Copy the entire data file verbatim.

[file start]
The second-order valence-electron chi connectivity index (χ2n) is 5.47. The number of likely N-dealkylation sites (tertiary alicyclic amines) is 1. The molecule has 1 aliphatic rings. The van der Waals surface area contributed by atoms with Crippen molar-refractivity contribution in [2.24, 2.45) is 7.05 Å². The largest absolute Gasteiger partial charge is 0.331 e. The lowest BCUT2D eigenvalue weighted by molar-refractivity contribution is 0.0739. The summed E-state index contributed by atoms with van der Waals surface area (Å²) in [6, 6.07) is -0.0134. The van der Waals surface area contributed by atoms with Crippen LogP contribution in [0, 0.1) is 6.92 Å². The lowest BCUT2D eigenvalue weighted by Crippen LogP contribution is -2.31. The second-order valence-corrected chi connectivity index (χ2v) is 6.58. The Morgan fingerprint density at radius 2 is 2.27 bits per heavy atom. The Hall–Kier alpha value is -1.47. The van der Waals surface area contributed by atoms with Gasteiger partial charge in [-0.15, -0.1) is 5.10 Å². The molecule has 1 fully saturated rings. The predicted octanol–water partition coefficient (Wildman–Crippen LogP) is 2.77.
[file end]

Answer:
The second-order valence-electron chi connectivity index (χ2n) is 5.47. The number of likely N-dealkylation sites (tertiary alicyclic amines) is 1. The molecule has 1 aliphatic rings. The van der Waals surface area contributed by atoms with Crippen molar-refractivity contribution in [2.24, 2.45) is 7.05 Å². The largest absolute Gasteiger partial charge is 0.331 e. The lowest BCUT2D eigenvalue weighted by molar-refractivity contribution is 0.0739. The summed E-state index contributed by atoms with van der Waals surface area (Å²) in [6, 6.07) is -0.0134. The van der Waals surface area contributed by atoms with Crippen LogP contribution in [0, 0.1) is 6.92 Å². The lowest BCUT2D eigenvalue weighted by Crippen LogP contribution is -2.31. The second-order valence-corrected chi connectivity index (χ2v) is 6.58. The Morgan fingerprint density at radius 2 is 2.27 bits per heavy atom. The Hall–Kier alpha value is -1.47. The van der Waals surface area contributed by atoms with Gasteiger partial charge in [-0.15, -0.1) is 5.10 Å². The molecule has 1 fully saturated rings. The predicted octanol–water partition coefficient (Wildman–Crippen LogP) is 2.77.